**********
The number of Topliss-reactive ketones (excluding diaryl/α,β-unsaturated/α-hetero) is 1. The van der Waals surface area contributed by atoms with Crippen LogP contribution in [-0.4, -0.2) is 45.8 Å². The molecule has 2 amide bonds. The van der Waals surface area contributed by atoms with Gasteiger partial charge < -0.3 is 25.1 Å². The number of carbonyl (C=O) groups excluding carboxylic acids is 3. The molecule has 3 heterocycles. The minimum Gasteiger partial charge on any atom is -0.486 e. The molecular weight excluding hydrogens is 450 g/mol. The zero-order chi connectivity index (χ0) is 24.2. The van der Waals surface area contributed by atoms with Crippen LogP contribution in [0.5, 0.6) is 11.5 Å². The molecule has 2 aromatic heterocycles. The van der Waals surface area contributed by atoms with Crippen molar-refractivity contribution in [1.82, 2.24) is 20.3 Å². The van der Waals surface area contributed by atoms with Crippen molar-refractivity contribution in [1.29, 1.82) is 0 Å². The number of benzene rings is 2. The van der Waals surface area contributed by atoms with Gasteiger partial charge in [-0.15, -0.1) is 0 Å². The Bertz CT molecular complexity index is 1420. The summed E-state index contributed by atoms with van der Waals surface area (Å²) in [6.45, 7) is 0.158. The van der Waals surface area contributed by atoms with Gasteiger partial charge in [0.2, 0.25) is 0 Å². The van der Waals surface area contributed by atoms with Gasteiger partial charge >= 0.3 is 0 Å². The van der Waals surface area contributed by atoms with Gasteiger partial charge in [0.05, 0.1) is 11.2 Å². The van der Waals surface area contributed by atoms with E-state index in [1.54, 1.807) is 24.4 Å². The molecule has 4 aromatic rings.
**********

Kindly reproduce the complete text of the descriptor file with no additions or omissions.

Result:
The number of Topliss-reactive ketones (excluding diaryl/α,β-unsaturated/α-hetero) is 1. The van der Waals surface area contributed by atoms with Crippen LogP contribution in [-0.4, -0.2) is 45.8 Å². The molecule has 2 amide bonds. The van der Waals surface area contributed by atoms with Gasteiger partial charge < -0.3 is 25.1 Å². The number of carbonyl (C=O) groups excluding carboxylic acids is 3. The molecule has 3 heterocycles. The minimum Gasteiger partial charge on any atom is -0.486 e. The molecular weight excluding hydrogens is 450 g/mol. The zero-order chi connectivity index (χ0) is 24.2. The van der Waals surface area contributed by atoms with Crippen LogP contribution in [0.5, 0.6) is 11.5 Å². The molecule has 2 aromatic heterocycles. The van der Waals surface area contributed by atoms with Crippen molar-refractivity contribution in [1.82, 2.24) is 20.3 Å². The van der Waals surface area contributed by atoms with Crippen molar-refractivity contribution in [1.29, 1.82) is 0 Å². The number of benzene rings is 2. The van der Waals surface area contributed by atoms with Gasteiger partial charge in [-0.15, -0.1) is 0 Å². The Bertz CT molecular complexity index is 1420. The summed E-state index contributed by atoms with van der Waals surface area (Å²) in [6.45, 7) is 0.158. The van der Waals surface area contributed by atoms with Gasteiger partial charge in [0.2, 0.25) is 0 Å². The van der Waals surface area contributed by atoms with Gasteiger partial charge >= 0.3 is 0 Å². The van der Waals surface area contributed by atoms with Gasteiger partial charge in [0.05, 0.1) is 11.2 Å². The van der Waals surface area contributed by atoms with E-state index in [1.54, 1.807) is 24.4 Å². The molecule has 4 aromatic rings.